(Posted on Saturday at Personaldemocracy.)
The role of blogs and other forms of online citizen's media in spreading first-hand accounts of the tsunami disaster and in mobilizing relief aid has been phenomenal. Bloggers deserve to pat themselves handily on the back.
Bloggers rock. OK. Now what?
Can this new model of citizen-journalism and aid coordination be extended to disasters and human tragedies that don’t get so much mainstream media attention?
What can we do for Darfur, other victims of war and famine in Africa, and AIDS victims? What can we do for the victims of yearly natural disasters - earthquakes, floods, hurricanes, typhoons, doughts, etc. - for whom U.N. agencies have such trouble raising money?
How can we help organizations like Doctors Without Borders bring aid every day to the millions around the world in danger of dying deaths every bit as tragic as the tsunami victims? What can we do for the suffering people of North Korea?
As Suzanne Scholte of the North Korea Freedom Coalition points out: “the deaths caused by last month's Tsunami are less than 5% of the deaths caused by Kim Jong-il's man-made famine disaster and the deaths in the political prison camps. In other words Kim Jong-il and his policies have killed 22 times the number of people that perished as a result of the Tsunami."
What about places like Myanmar (formerly Burma)? Or Kazakhstan, or other places we never hear about? Or anti-democratic practices in places like Pakistan - with which the U.S. government has good relations?
How can we help people like Human Rights Watch bring more urgent attention to the fact that so many people on this planet are dying every day at the hands of their fellow human beings, while our media is more interested in Michael Jackson and Lacey Peterson? Do we only care about Tibet when Richard Gere talks about it or Hollywood makes a movie?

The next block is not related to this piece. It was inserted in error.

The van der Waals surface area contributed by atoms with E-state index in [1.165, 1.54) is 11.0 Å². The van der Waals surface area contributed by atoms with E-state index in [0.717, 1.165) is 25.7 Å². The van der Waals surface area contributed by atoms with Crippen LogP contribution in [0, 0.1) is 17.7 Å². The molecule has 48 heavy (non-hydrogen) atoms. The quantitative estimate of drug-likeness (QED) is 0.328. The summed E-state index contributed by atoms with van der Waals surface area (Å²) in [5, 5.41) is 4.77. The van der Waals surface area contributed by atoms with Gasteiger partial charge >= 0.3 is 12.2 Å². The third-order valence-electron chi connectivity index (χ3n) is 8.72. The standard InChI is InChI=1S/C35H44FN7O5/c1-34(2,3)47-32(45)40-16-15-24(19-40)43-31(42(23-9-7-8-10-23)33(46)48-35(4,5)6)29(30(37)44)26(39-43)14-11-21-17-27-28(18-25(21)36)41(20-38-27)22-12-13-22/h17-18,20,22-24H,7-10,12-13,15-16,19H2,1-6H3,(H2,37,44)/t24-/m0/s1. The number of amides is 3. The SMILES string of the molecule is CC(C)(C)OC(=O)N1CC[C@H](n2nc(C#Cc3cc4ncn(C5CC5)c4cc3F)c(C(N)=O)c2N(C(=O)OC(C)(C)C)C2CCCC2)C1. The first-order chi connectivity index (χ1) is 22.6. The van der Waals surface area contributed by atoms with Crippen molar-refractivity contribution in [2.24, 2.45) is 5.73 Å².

How can we help environmental activists prevent the deaths of many millions more due to environmental mismanagement? How can we help the majority of ordinary, peaceloving moderate citizens of the Middle East keep extremists and terrorists from grabbing all the headlines and dominating politics?
This is what we need to figure out. Worldchanging is working on that question. So is the Digital Divide Network, and new Global Voices movement. And Bloggers Without Borders. So are people at the Open Society Institute, so is the OneVoice movement. And many many others. Now is the time for cyber-activists to reach out to the old fashioned bricks-and-mortar activists who have been toiling for decades trying to bring more attention to human rights abuses, civil wars, environmental outrages, urgent public health problems and constant natural disasters – most of which have never been the mainstream media’s breaking-story-of-the-month.
As Ethan Zuckerman has pointed out in his blog attention research, bloggers have one big failing right now: we are much too inclined to take our cues from mainstream media when deciding what we blog about – and thus what we and our friends should care about.
At Bloggercon III, a group of us got excited about building something called BloggerCorps – a service that would help activists and non-profit/non-governmental organizations find volunteer bloggers in their area who can help seasoned real-world activists make the most of the new tools for cyber-organizing and online citizen journalism. We are still trying to figure out the best way to do this technically (see links here and here). But we believe this is important. It’s time for civil society to set the agenda for media attention. Until now it has been the other way around. And that’s just wrong.